The DMA: Email marketing or spam?
A few weeks ago, I signed up for a webinar from the DMA. As is my normal process I used a tagged address. I don’t remember any notification that I would be signing up for mail, and I generally do look for those kinds of things. I also know a lot of webinars are used to drive sales processes and I prefer not to waste sales time if I’m not actually looking to purchase.
In recent weeks I have gotten an ongoing stream of marketing messages from the DMA. I’ve tried to opt-out, but the DMA don’t actually want me to opt-out. Each marketing message is a different type of message from a different list. Each list must be opted out of individually.
First it was Conferences, then it was Education, then it was Awards, then Events. I’m trying to figure out what’s next and how many more times the DMA is going to get to spam me before I just turn that address into a spam trap.
And before you tell me that I can’t make an address a spam trap, think about that a little bit. I never opted this mail in to receive anything but the webinar confirmation. I’ve dutifully opted out each and every time the DMA has mailed me. I’ve even tried to opt-out of all mail. Unfortunately, the DMA has placed the “opt-out of all mail” behind a registration wall, one I cannot get to as I do not have (or want) a DMA account.
The DMA is sending me mail I did not request and do not want. They have made it impossible for me to determine how much mail I will get. They have made it difficult for me to opt-out of all their mail.
This is an example of bad email marketing. I’m sure that the DMA will tell me this is all permission based email. I disagree. This is an example of the DMA taking permission. This is not an example of a sender asking for permission. I didn’t give permission to be added to all these DMA lists, and I have no way to actually revoke the permission that they took from me.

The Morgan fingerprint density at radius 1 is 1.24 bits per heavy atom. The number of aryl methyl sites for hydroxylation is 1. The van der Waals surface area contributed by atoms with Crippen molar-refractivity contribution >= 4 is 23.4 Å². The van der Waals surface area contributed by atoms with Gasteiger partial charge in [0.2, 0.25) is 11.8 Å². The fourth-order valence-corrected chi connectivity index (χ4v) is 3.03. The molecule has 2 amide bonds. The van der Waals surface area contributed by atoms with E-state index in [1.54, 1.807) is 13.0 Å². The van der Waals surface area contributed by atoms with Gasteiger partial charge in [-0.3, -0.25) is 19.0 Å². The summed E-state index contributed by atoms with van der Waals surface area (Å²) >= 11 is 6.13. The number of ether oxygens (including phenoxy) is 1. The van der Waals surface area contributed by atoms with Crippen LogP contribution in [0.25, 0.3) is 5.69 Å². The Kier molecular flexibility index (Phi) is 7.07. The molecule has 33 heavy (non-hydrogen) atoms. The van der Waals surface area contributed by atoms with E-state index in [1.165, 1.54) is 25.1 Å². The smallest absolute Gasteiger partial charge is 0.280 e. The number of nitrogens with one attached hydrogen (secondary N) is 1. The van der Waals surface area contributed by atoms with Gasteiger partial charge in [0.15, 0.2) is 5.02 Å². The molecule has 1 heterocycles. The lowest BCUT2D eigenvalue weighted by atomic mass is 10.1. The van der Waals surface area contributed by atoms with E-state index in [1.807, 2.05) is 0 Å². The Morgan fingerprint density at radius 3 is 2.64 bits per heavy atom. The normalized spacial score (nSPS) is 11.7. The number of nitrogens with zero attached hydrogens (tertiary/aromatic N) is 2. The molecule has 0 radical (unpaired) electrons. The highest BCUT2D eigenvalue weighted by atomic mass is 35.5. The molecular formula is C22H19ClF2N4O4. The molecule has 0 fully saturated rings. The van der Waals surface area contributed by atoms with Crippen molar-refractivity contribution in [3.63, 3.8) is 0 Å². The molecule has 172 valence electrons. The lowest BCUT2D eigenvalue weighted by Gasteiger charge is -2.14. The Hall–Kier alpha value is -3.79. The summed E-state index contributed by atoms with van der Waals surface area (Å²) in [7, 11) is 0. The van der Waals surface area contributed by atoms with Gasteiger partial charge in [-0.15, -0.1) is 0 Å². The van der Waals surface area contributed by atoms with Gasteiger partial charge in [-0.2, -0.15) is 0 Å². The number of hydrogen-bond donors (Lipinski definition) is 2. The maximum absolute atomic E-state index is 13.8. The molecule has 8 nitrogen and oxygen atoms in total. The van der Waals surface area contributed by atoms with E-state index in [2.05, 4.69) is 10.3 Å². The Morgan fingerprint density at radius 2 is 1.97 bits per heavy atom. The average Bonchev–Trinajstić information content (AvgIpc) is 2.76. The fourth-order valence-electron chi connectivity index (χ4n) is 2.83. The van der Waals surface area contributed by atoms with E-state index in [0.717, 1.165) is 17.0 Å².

I signed up for a second webinar with this email address, one related to CASL. The irony is that the DMA’s behavior here is a violation of a number of points of CASL. First, there was no clear opt-in notice on the website. Second, CASL requires parity between opt-in and opt-out. If I opt-in once then I should be able to opt-out once. CASL puts an end to this opt-in once, opt-out dozens of times process.
I wish I could say I was disappointed in the DMA. But I’m barely surprised. Their track record is poor and they have typically fallen on the side of “I have consent until you force me to acknowledge that I don’t.” In this case, the DMA is demonstrating that quite clearly. They will keep spamming and spamming and spamming. I have no doubt were I to actually register an account, they would continue to spam me with “account notifications” that I was unable to opt-out of because they are transactional, membership messages.